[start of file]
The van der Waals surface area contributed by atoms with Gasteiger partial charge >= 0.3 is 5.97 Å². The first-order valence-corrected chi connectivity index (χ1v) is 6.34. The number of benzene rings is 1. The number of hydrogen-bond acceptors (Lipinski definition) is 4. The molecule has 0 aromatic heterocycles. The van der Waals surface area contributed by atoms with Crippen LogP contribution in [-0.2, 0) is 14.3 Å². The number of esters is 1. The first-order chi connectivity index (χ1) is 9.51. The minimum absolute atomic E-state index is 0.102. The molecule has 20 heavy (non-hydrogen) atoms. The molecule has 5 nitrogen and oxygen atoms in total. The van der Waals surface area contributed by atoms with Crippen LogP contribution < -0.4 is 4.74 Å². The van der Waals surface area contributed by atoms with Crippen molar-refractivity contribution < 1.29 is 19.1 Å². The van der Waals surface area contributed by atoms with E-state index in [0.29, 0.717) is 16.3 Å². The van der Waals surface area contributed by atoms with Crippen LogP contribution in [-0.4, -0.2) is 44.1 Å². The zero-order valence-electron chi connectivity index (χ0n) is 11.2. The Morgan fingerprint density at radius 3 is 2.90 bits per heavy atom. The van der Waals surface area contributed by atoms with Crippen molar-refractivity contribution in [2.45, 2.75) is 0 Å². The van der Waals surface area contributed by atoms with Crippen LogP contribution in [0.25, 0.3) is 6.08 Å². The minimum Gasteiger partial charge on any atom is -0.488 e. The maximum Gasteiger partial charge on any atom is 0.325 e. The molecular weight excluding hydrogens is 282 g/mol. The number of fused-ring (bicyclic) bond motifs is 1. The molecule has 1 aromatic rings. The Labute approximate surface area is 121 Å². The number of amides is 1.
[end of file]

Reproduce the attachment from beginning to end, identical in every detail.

The van der Waals surface area contributed by atoms with Gasteiger partial charge >= 0.3 is 5.97 Å². The first-order valence-corrected chi connectivity index (χ1v) is 6.34. The number of benzene rings is 1. The number of hydrogen-bond acceptors (Lipinski definition) is 4. The molecule has 0 aromatic heterocycles. The van der Waals surface area contributed by atoms with Crippen LogP contribution in [-0.2, 0) is 14.3 Å². The number of esters is 1. The first-order chi connectivity index (χ1) is 9.51. The minimum absolute atomic E-state index is 0.102. The molecule has 20 heavy (non-hydrogen) atoms. The molecule has 5 nitrogen and oxygen atoms in total. The van der Waals surface area contributed by atoms with Crippen LogP contribution < -0.4 is 4.74 Å². The van der Waals surface area contributed by atoms with Crippen molar-refractivity contribution < 1.29 is 19.1 Å². The van der Waals surface area contributed by atoms with E-state index in [0.29, 0.717) is 16.3 Å². The van der Waals surface area contributed by atoms with Crippen LogP contribution in [-0.4, -0.2) is 44.1 Å². The zero-order valence-electron chi connectivity index (χ0n) is 11.2. The Morgan fingerprint density at radius 3 is 2.90 bits per heavy atom. The van der Waals surface area contributed by atoms with Crippen molar-refractivity contribution in [2.45, 2.75) is 0 Å². The van der Waals surface area contributed by atoms with Crippen LogP contribution in [0.25, 0.3) is 6.08 Å². The minimum Gasteiger partial charge on any atom is -0.488 e. The maximum Gasteiger partial charge on any atom is 0.325 e. The molecular weight excluding hydrogens is 282 g/mol. The number of fused-ring (bicyclic) bond motifs is 1. The molecule has 1 aromatic rings. The Labute approximate surface area is 121 Å². The number of amides is 1.